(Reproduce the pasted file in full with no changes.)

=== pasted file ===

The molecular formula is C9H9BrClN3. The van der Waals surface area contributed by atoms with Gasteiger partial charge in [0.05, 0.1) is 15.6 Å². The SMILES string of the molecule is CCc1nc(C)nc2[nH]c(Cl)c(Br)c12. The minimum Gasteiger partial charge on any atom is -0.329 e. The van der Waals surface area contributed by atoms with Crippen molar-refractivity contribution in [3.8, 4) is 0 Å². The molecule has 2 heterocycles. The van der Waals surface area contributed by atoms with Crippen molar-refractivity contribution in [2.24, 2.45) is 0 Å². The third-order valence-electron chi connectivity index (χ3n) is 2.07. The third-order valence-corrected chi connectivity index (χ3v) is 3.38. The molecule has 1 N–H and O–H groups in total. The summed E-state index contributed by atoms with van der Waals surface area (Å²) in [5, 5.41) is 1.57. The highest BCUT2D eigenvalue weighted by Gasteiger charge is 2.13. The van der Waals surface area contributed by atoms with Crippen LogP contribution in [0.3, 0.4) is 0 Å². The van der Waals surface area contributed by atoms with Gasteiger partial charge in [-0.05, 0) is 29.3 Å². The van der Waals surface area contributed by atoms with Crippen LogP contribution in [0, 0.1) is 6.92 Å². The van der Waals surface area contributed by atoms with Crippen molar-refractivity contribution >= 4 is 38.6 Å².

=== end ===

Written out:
The molecular formula is C9H9BrClN3. The van der Waals surface area contributed by atoms with Gasteiger partial charge in [0.05, 0.1) is 15.6 Å². The SMILES string of the molecule is CCc1nc(C)nc2[nH]c(Cl)c(Br)c12. The minimum Gasteiger partial charge on any atom is -0.329 e. The van der Waals surface area contributed by atoms with Crippen molar-refractivity contribution in [3.8, 4) is 0 Å². The molecule has 2 heterocycles. The van der Waals surface area contributed by atoms with Crippen molar-refractivity contribution in [2.24, 2.45) is 0 Å². The third-order valence-electron chi connectivity index (χ3n) is 2.07. The third-order valence-corrected chi connectivity index (χ3v) is 3.38. The molecule has 1 N–H and O–H groups in total. The summed E-state index contributed by atoms with van der Waals surface area (Å²) in [5, 5.41) is 1.57. The highest BCUT2D eigenvalue weighted by Gasteiger charge is 2.13. The van der Waals surface area contributed by atoms with Crippen LogP contribution in [0.3, 0.4) is 0 Å². The van der Waals surface area contributed by atoms with Gasteiger partial charge in [-0.05, 0) is 29.3 Å². The van der Waals surface area contributed by atoms with Crippen LogP contribution in [0, 0.1) is 6.92 Å². The van der Waals surface area contributed by atoms with Crippen molar-refractivity contribution >= 4 is 38.6 Å².